That’s why not.
Or, if you’d rather, lets step back from the long goodbye and work with something serious but less “complete” — say, chronic illness.
How is it that God can’t see His way to giving a pass to people who love Him, people who are innocent, people who are young, people who maybe made some mistakes but admitted it and got things cleaned up, figured out, squared away?
How is it that a person who is doing their best to live right and follow God is allowed to suffer?
Or if you’d like, zoom out even further. How can it be that groups inflict horrific abuses against other people, who’s only “crime” is not believing the same things as their oppressors? Who’s only disobedience is wanting to go to school and learn to read regardless of gender or age? Who’s only “offense” is being born with a certain skin color? Why are these people allowed to be attacked, afflicted, and abused in ways my heart can’t begin to imagine possible?
If this is God’s economy, I want to go off-grid. If this is the way God protects the innocent, then who needs that type of anti-protection? If this is the way God sets the world a-turning and then sits on His anthropomorphic hands, then how can a person in good conscience worship such a God?
It’s a crisis.
It’s a questioning of everything you’ve up-until-now taken as true.
It’s an untethering from the shore you thought to be solid, a setting adrift into a lonely ocean filled with perils. And the place you left for the Holy Spirit to accompany you because that’s what you were assured, that place remains empty.
We are tested to our breaking point. We are pushed past our own endurance. We are asked to remain faithful in the face of all the evidence showing us that it’s a one-sided contract.
My heart turns to prayer. Instinctively. Without stopping to reason out whether it makes sense or not. Without asking if it actually “changes things” like the old bumper stickers claimed. Is this a result of long-term conditioning or genuine spiritual instincts? Am I so desperate that in order to not do nothing I return to prayer even if it’s prayer to a God that’s got me spittin’ mad?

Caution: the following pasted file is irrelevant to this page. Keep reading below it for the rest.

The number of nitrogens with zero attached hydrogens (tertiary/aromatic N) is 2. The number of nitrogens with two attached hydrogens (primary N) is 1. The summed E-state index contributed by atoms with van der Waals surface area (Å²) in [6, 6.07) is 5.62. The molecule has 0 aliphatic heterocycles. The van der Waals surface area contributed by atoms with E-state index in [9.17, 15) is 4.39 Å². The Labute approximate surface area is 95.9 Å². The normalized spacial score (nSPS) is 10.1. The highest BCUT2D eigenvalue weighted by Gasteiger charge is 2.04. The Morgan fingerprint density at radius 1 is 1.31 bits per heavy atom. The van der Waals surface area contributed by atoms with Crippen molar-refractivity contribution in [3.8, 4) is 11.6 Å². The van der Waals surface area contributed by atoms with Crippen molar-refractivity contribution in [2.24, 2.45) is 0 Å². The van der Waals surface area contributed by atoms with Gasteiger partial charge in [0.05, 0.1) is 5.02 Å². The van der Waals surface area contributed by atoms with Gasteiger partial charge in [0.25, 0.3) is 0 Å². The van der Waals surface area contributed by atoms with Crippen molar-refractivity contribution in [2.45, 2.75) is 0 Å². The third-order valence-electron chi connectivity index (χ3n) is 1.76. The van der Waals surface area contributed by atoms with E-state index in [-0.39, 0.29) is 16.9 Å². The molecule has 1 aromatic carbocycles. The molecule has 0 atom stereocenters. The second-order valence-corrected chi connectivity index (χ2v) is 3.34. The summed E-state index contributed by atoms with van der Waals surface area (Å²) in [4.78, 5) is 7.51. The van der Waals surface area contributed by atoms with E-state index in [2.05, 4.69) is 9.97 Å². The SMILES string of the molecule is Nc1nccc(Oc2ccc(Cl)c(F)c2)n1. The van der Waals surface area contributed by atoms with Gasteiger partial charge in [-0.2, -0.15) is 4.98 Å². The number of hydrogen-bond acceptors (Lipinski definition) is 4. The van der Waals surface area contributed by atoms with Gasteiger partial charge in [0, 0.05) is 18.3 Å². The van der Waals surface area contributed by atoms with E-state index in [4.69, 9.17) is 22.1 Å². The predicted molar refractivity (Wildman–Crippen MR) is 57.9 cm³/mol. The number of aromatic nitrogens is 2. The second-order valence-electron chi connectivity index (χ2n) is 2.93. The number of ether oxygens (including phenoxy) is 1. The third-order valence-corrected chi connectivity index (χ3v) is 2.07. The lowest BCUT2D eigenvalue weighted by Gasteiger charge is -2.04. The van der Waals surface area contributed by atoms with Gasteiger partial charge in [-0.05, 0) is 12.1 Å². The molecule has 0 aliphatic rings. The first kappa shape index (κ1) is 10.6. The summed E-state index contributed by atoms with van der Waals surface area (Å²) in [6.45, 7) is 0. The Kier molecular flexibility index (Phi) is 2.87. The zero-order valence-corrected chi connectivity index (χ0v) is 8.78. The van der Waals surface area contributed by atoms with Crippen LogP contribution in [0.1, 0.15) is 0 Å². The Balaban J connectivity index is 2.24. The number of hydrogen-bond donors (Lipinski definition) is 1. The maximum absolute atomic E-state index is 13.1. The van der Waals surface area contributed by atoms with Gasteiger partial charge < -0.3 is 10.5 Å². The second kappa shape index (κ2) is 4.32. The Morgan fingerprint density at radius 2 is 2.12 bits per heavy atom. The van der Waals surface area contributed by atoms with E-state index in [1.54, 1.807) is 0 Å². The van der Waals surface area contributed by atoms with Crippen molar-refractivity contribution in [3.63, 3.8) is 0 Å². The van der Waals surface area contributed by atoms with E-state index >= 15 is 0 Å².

There’s no good answer. My faith is so entwined with my life that even when I’m mad, doubting, or complacent my posture continues to be turned towards Jesus. In spite of myself, when I am ready to wash my hands of big-g God, I want to still work something out with Jesus. Somehow I feel that He gets it, that He can make it clear to the Father, between Jesus and the Holy Spirit they can make God come around and DO SOMETHING. Maybe it won’t be something for me specifically, in fact I’m coming to realize it probably WON’T be for me. But that doesn’t mean it won’t happen. That doesn’t mean that Good can’t still act and act swiftly. Somewhere in our collective subconscious, we still hear God’s whispers of hope and kindness, even on a small scale, within our own circles of influence.
So I won’t go totally off-grid, not yet. I will wrestle with God and faith and be as honest as I can about how crappy everything seems, because God can handle that. God can handle me, in all my contrary, questioning, fight-picking. And believe me, if He can handle me, I’m 100% sure He can handle you.
Do questions like these make you want to duck for cover? Does your faith allow for questioning or doubts? What do you do when life doesn’t line up with the beliefs you’ve held for a long time? I’d love to hear some of your story in the comments.